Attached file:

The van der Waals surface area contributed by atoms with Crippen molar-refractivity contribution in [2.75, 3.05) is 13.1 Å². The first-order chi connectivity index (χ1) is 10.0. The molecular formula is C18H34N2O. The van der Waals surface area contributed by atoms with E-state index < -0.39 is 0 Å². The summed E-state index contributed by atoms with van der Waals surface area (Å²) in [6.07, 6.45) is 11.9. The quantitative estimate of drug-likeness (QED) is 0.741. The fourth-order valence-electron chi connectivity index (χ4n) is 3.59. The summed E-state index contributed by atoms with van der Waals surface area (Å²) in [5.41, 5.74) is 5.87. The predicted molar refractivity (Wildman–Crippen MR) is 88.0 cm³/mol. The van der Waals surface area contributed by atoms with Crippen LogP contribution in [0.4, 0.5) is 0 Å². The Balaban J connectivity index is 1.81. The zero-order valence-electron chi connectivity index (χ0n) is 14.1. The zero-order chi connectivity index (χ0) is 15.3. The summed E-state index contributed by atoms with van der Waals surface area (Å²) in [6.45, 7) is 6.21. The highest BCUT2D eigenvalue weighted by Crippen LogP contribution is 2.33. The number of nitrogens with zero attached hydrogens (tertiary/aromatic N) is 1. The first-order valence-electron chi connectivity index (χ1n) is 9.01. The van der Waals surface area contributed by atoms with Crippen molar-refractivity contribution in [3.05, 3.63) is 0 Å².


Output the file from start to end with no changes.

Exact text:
The van der Waals surface area contributed by atoms with Crippen molar-refractivity contribution in [2.75, 3.05) is 13.1 Å². The first-order chi connectivity index (χ1) is 10.0. The molecular formula is C18H34N2O. The van der Waals surface area contributed by atoms with E-state index < -0.39 is 0 Å². The summed E-state index contributed by atoms with van der Waals surface area (Å²) in [6.07, 6.45) is 11.9. The quantitative estimate of drug-likeness (QED) is 0.741. The fourth-order valence-electron chi connectivity index (χ4n) is 3.59. The summed E-state index contributed by atoms with van der Waals surface area (Å²) in [5.41, 5.74) is 5.87. The predicted molar refractivity (Wildman–Crippen MR) is 88.0 cm³/mol. The van der Waals surface area contributed by atoms with Crippen LogP contribution in [0.4, 0.5) is 0 Å². The Balaban J connectivity index is 1.81. The zero-order valence-electron chi connectivity index (χ0n) is 14.1. The zero-order chi connectivity index (χ0) is 15.3. The summed E-state index contributed by atoms with van der Waals surface area (Å²) in [6.45, 7) is 6.21. The highest BCUT2D eigenvalue weighted by Crippen LogP contribution is 2.33. The number of nitrogens with zero attached hydrogens (tertiary/aromatic N) is 1. The first-order valence-electron chi connectivity index (χ1n) is 9.01. The van der Waals surface area contributed by atoms with Crippen molar-refractivity contribution in [3.05, 3.63) is 0 Å².